Sensationalized Information and the Anti-Populism Protests in Czech Republic

Austin Sappington

Kremlin Watch Program, European Values Think Tank

What are the Protests? 

Recent weeks have seen a record number of protests in the Czech Republic’s capital city of Prague. The protests are the largest that the small Central European nation has seen since the 1989 Velvet Revolution, and are calling for the resignation of Czech Prime Minister Andrej Babiš, due to his appointment of a close ally Marie Benešová to the position of justice minister. This occurred immediately after Czech police stated that Babiš should be charged with EU subsidy fraud involving 2 million euros, and it is widely presumed that Benešová will try to weaken the justice system to support her political boss Prime Minister Babiš.

The  current anti-Babiš protests are organized by the “Million Moments for Democracy” movement which was founded by university student Mikuláš Minář. The movement appeals to broad quarters of society, although particularly to young Czech citizens. Recently, a variety of disinformative articles have been published targeting the uprisings and portraying them in a negative light.

The Czech media scene is hosting a variety of “disinformative” news outlets which are known to spread disinformation and cater particularly toward societal groups that support Babiš and the Czech president Miloš Zeman. These news sources have spread distorted and sensationalized information about the protests, and consequently the polarization of Czech society is increasing.

The recent rise of Czech Populism

The rise of populism, conceived by Andrej Babiš, his bipartisan ANO party, and Czech president Miloš Zeman has significantly altered the Czech political scene over the past five years. Populist politicians alongside their far right and far left allies the SPD (Freedom and Direct Democracy Party) and the KSČM (the Czech communist party) respectively, gained significant power in the Czech political scene at the expense of moderate parties. Zeman is widely perceived as a controversial persona because of his pro-Russian political views, and Babiš harnessed widespread discontent with the corrupt nature of the Czech political system and rose to power. As a billionaire, Babiš has demonstrated that he is not afraid to use his wallet to gain influence over the public through his acquisition of several different Czech media outlets that now portray him in an exclusively positive light.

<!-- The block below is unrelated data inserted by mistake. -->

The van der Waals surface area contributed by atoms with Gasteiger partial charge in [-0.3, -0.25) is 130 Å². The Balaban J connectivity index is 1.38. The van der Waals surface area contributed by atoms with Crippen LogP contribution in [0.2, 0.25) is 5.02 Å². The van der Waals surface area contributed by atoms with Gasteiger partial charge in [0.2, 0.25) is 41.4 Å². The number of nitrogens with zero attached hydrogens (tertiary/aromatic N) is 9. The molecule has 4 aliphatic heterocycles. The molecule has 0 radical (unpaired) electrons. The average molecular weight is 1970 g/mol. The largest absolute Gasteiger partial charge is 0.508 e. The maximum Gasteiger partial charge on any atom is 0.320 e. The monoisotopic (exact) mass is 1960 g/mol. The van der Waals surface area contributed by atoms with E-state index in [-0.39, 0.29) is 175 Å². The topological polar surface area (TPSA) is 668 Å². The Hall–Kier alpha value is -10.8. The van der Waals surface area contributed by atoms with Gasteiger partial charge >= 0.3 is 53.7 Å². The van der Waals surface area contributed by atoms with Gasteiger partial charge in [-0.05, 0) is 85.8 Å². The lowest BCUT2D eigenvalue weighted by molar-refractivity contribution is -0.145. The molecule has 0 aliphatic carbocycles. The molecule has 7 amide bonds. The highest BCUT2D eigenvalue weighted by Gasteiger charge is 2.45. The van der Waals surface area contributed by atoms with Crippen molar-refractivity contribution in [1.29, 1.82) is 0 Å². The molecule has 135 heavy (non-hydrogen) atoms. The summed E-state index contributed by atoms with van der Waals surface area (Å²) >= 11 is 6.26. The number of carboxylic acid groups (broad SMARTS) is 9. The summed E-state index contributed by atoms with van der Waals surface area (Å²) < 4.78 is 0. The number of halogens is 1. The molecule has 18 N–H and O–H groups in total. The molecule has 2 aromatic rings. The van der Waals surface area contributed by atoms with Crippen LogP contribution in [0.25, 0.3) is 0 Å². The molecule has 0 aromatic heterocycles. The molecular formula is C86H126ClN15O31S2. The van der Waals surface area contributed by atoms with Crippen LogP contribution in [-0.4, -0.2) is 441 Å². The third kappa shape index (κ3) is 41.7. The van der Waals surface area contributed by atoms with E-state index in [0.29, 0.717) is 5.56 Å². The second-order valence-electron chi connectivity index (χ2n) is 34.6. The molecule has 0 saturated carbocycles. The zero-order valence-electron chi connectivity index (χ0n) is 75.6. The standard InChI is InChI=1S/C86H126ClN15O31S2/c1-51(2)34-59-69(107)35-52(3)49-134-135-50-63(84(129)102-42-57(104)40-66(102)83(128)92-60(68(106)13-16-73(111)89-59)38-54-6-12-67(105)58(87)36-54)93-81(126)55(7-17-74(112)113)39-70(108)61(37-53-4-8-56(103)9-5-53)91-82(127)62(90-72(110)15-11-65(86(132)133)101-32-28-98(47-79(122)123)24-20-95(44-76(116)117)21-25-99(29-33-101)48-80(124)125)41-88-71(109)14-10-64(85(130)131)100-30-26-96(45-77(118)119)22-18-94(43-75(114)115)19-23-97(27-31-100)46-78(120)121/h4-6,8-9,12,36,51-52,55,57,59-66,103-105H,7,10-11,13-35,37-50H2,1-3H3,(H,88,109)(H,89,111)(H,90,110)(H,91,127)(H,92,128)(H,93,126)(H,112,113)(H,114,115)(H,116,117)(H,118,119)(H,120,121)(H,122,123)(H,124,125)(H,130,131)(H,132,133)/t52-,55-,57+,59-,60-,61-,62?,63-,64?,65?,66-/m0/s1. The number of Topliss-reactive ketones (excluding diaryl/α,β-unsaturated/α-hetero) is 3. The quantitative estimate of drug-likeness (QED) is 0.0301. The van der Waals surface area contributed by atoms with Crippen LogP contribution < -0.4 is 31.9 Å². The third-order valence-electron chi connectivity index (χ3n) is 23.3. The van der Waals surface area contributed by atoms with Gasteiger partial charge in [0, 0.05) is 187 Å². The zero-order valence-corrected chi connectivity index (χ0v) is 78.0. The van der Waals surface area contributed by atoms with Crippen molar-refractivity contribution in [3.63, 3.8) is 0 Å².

The Protests and the “Disinformative” Czech Media Scene

The Czech media scene contains approximately forty disinformation and manipulative online sources, amongst the most notable are Parlamentní listy and Aeronet; these media outlets brand themselves as being “alternative” and “unbiased” news organizations when it is notable that the mainstream media in Czech Republic is rather neutral in its reporting. On these disinformative media sites, 70% of the articles pertaining to Minař and the protests portray them negatively. Parlamentní listy contained a “long” commentary by Czech actor Ivan Vyskocil, who spoke critically of the protests, and also contained an article revealing that Zeman recommended Minař to graduate university and, “do some normal job, because he cannot live by organizing demonstrations”. These statements by high profile Czech figures were subsequently distributed to other disinformative websites and to chain emails sent largely to older Czech citizens.